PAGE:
Deep breath. In. Out. Again. In. Out.
There is a rhythm to breathing. It’s as if there is something built deep within us, inside our subconscious, to be rhythmic. You don’t have to think about it. You don’t have to try. You simply are. In. Out. In. Out.
It has been taught to me, and I have seen it, that there are rhythms to life built naturally within us. A certain teacher talks often of a six-and-one rhythm in God, and therefore in us as well. Six on, one off. Interestingly enough, I’ve even been taught that zoologists have discovered and seen a six-and-one rhythm in animals as well.
I’m reading a book right now called The Sabbath by Rabbi Abraham Joshua Heschel. In it, he talks about the rhythmic life of a Jew, how every Friday night at dusk they, as a family, sit down for a dinner together and begin the process of observing the Sabbath—without fail. Every Friday. From Friday sundown to Saturday sundown, they do no work, but only what fills them up. What puts them back together.
This rhythm is essential. Studying these ideas has pushed me to see what other rhythms I have in my life, what rhythms do I lack and how I begin the road to becoming the most whole person possible. What are the things I do regularly that are not life giving? What things do I do that give life? Make me whole? What are things I see throughout history that have given people life? These are the things I want.
There are seasons in my life when the phrase everything feels out of control runs too often through my head. Anxiety surrounds me. I feel like I’m going from one stress-filled situation to the next, just trying to survive until I can lie down to sleep that night. I absolutely hate that feeling. I can’t stand it.
As I continue to try to find what makes me whole, I thought I’d share a few rhythms I have that I’ve found to be life-giving, and therefore I believe to be of God.
There is a rhythm to running. Being healthy is part of being whole. I started getting into running in early high school and then got addicted in college. I have found running to be, for me, so refreshing. I can clear my head and just put one foot in front of the other at whatever pace I feel like for that day.
My friend Tony and I are trying to fast once a week for a month to see if it gives life. I don’t quite understand what it is about depriving your body of food, but there is an awareness I have when I fast. I feel as though I see things more clearly and that my communication with God is more direct and honest. Fasting is something I’ve ignored for a long time because I’ve used the excuse that I don’t understand it, and therefore shouldn’t practice it. Poor choice. As I practice this rhythm I feel God giving me insight into why he designed it into the plan.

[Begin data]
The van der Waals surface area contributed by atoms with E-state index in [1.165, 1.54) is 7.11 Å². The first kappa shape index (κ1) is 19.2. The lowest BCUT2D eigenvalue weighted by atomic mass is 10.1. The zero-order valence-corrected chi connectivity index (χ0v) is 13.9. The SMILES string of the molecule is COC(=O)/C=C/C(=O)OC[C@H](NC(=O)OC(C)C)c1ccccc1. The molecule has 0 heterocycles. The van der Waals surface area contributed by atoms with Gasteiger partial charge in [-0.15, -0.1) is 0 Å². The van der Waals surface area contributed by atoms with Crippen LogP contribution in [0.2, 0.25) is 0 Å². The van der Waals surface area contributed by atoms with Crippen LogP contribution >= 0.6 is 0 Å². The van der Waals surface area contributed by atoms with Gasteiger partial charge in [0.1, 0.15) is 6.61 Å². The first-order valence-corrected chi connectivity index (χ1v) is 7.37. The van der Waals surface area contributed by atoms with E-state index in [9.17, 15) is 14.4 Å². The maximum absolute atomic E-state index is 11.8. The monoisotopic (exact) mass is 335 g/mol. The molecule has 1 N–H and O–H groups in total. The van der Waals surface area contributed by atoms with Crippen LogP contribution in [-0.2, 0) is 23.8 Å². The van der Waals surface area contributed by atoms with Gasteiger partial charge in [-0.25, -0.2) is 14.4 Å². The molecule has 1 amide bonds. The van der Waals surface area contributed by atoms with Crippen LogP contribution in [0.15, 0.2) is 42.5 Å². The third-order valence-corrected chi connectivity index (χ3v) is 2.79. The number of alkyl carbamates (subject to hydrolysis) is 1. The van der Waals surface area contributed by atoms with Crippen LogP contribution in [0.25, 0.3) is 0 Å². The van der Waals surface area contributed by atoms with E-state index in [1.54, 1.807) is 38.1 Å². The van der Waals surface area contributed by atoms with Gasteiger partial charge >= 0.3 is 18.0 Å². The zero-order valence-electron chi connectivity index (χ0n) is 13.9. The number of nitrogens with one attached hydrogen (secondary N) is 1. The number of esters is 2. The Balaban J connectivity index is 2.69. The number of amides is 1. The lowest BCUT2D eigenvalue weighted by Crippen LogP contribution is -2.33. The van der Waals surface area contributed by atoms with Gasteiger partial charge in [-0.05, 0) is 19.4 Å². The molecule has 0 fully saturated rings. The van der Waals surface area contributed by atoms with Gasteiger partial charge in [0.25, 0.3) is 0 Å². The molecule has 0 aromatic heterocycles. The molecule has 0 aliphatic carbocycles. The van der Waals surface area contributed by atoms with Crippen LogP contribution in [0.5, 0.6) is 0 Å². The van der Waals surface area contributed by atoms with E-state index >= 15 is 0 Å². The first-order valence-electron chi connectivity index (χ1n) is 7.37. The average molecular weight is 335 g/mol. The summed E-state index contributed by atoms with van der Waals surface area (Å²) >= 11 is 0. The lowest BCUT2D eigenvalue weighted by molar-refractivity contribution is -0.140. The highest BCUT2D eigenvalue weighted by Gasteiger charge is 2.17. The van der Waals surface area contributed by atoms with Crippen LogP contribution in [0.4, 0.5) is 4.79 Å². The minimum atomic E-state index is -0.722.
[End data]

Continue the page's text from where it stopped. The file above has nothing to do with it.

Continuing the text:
I have this rug in my office. Well, actually it’s a blanket I bought on the street in México, but I folded it into a rug of sorts. Every morning (I should say almost every morning … some mornings I have failed to do so) when I go into my office, I turn on my lamp, set down my pack and bow. I pray for numerous things every morning, but there is something powerful in bowing to God. I read through numerous places in scripture of times when God showed up in some form or another, to see how people reacted. If I believe that I can go into the presence of God, then I want to respond appropriately. I found that time and time again people fall on their faces and on their knees. There is an awe and a silence that is consistently there. I want that rhythm in my life. When I enter the age to come, I want to have knees that are prepared to be in His physical presence.
This may seem a little more abstract (puns!) to you, but shooting photographs on a regular, rhythmic basis gives me a new perspective. I figure that if I feel more full of life when I do it, then it must be something that God enjoys as well. I bet He is an incredibly good photographer. He should totally make a website. I’d put it in my bookmarks. I would.
My friend and I, for a while, read five chapters a day of scripture for an entire year. After we finished reading front to back, we started doing these “emersions,” as we call it, where we read a shorter book every day for anywhere from 23 days in a row to an entire month. One month we’d do Philippians. Then, another month, we’d do 1 Timothy. Then we’d do John in sections. I have fallen away from this rhythm in some ways, and I’m trying to regain it again.
I love walking everywhere I can. It gives me time to think, and it saves money on gas and such. I try to walk as often as I can. But I need new shoes. Buy me new shoes.
… from small children. Don’t judge me.
I know that these things (sans the stealing) seem small, but they are huge to me. They are changing my life. Every day feels more rhythmic, more in tune with how God designed me to be.
Whatever it is in your week that gives you life, do it more and more. Find the things that make you more whole and more you. Find the things that you think God would enjoy doing as well and make them a rhythmic pattern in your life. God wants you to be whole and full of life. And so do I.